Asia Stumbles, Europe Recovers, Waiting for Trump

The late recovery in US equities before the weekend did little good for
Asian markets
.  Nearly all the Asian equity markets moved lower, led
by the 1.0% decline in Japan’s Topix.  It was the third successive loss
for the Topix, which is the long losing streak of the year so far.  
The MSCI Asia Pacific Index lost 0.6%, further pushing it off the 17-month high
seen last week.  

European bourses are mixed, with shares in Italy and Germany moving
higher, but not sufficiently to offset the other markets, leaving the Dow Jones
Stoxx 600 off 0.2%.
  In late morning turnover, information technology
and materials are leading the gainers, while real estate and telecoms are the
largest drags.  News that Italy’s Intesa will not be purchasing Generali
is helping lift the Italian banking sector which declined in four of last
week’s five sessions.  The FTSE Italia All-Share Banks Index is up 2.4%,
recouping the pre-weekend loss.  

Bond markets are mostly firmer.  The benchmark 10-year JGB yield
is off two bp to yield less than four
basis points.  German bunds are flat to slightly lower, while other EMU
member yields are off 3-5 bp.  This is
allowing the spreads to narrow a bit.  US 10-year yields had approached
2.30% before the weekend.  It is now 2.33%.  As we have noted the
correlation on of the percent change of
the dollar and interest rate spreads (10-year vs. Japan and 2-year vs. Germany) continues to be
robust.  

As the US 10-year yield approached 2.30%, the US premium over Japan
narrowed. 
It finished last week near 2.24%.  It began the month
at 2.36%.  It is slightly firmer today.  The dollar made a marginal
new low just above JPY111.90 in early Asia before recovering toward
JPY112.35.  The intraday technical reading warns
of a likely range-bound North American session. 

The US premium over Germany on two-year money is pushing through 2.10%
today. It is the most since 2000.
  It finished last month near
1.90%.  The German debt market is a  safe haven, and the combination of
political anxiety and the shortage of German paper (for investment and
collateral purposes) has seen the German two-year yield fell to record lows and approach minus 100 bp.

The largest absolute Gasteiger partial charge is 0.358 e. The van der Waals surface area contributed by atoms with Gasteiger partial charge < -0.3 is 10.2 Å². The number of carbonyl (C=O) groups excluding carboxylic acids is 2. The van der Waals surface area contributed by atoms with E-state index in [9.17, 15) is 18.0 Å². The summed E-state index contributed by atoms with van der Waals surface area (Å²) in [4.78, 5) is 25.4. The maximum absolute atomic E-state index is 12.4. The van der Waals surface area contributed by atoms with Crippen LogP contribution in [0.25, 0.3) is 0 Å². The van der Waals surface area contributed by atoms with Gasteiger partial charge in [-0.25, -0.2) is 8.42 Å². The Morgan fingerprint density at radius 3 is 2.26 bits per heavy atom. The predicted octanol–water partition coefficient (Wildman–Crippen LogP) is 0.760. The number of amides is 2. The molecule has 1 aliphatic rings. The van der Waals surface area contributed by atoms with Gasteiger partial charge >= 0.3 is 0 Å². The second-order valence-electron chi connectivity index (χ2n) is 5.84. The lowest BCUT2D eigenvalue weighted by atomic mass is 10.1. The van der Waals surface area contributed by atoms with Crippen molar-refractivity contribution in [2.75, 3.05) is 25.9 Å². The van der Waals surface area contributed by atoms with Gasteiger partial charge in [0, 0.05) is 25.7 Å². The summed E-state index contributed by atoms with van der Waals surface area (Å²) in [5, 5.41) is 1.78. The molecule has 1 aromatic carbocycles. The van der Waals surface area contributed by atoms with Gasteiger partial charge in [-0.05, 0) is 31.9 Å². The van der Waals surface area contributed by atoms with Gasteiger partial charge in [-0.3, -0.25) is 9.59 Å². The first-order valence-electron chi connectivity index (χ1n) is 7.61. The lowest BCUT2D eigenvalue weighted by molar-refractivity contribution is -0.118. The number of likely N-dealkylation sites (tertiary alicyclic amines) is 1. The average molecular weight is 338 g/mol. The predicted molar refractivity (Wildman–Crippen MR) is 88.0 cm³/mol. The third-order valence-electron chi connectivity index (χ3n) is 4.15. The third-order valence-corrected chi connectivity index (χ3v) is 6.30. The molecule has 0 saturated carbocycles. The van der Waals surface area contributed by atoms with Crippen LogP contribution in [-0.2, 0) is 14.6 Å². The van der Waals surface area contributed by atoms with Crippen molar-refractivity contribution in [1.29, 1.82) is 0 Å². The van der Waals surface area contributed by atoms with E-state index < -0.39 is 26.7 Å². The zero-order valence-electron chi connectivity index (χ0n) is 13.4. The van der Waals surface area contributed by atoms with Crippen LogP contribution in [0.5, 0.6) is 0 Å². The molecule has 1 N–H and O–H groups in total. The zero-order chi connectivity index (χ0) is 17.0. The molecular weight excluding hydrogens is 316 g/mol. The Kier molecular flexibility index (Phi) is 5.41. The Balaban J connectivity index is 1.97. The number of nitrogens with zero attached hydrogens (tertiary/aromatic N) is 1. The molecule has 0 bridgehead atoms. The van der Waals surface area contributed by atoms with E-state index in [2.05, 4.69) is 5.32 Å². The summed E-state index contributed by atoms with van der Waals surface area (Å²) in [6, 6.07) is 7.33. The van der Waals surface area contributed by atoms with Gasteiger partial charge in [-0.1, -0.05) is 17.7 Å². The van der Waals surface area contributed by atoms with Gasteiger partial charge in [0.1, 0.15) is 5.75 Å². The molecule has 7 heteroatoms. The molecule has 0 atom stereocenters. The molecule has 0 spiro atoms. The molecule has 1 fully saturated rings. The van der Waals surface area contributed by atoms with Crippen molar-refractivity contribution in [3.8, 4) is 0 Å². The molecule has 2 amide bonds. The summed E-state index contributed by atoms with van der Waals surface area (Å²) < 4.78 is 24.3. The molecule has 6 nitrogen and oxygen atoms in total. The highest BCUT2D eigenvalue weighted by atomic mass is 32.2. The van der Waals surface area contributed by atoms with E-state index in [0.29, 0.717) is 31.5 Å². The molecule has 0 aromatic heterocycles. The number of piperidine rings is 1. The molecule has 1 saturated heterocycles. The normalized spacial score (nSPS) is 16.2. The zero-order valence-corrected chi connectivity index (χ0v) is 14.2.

The euro initially approached $1.0550 in Asia where it caught a good bid,
and by early Europe, had approached $1.0590 where sellers awaited

The intraday technicals warn that the pre-weekend high near $1.0620 may be out
of reach.  

Sterling has the dubious honor of being the weakest of the major
currencies today.
   It has repeated been pushed below $1.24 over
the last couple of weeks but has not closed below there since January 20. 
While it was heavy in Asia, it did not record the low (~$1.2385) until very
early in European turnover.   The proximate cause appears to be press
reports suggesting that UK Prime Minister May appears to be willing to accept
another Scottish referendum if it takes place after the UK leaves the
EU.  

However, sterling may also be better
offered
on news that the UK may seek to send free movement of EU
migrants immediately after triggering Article 50, which is expected to take
place in the coming weeks. 
The EU is likely to object on the grounds that the UK is still an EU
member until the end of the negotiations, and that such action is a clear
violation of the operative rules.  This
would
seem to poison the already anticipated awkward and strained
negotiations.   The intraday technicals warn of the cap near
$1.2450.  

The news stream has been light.  Spain is the first to report
preliminary February CPI.  It fell 0.3% as had been expected, which lifted
the year-over-year rate to 3.0% from 2.9%.  Recall that in February 2015,
Spain was still experiencing deflation (CPU -1.0% year-over-year).  EMU
money supply (January) was also reported
M3 rose 4.9% at annualized rate.  Growth has hovered between 4.8% and 5.1%
with a single exception since last April.  Meanwhile lending to households
ticked up to 2.2% from 2.0% in December.  Loans to non-financial businesses
rose 2.3% over the past year, the same pace as December.  
Separately, the EC reported that economic confidence in the region rose to a
six-year high in January.  

The US reports a preliminary estimate for
durable goods orders (expected 1.7% after -0.5% in December), pending homes
sales (expected 1.0% after 1.6% increase in December) and the Dallas
manufacturing survey (where we expect an upside rise to the Bloomberg median
estimate of 19.4 from 22.1 in January).
The focus this week is on
President Trump’s speech tomorrow evening to a joint session of Congress, the
Beige Book Wednesday, followed by Yellen’s speech on the economic outlook at
the end of the week.  In all at least eleven Fed officials are scheduled
to speak this week.  

Bloomberg calculates the odds of a March hike at 40%.  The CME,
where the Fed funds futures trade, puts the odds at 26%.   Some
participants may be waiting for the February non-farm payroll report (March 10)
before making up their mind.   The early call is for a 175k increase after January’s 227k.  

Disclaimer

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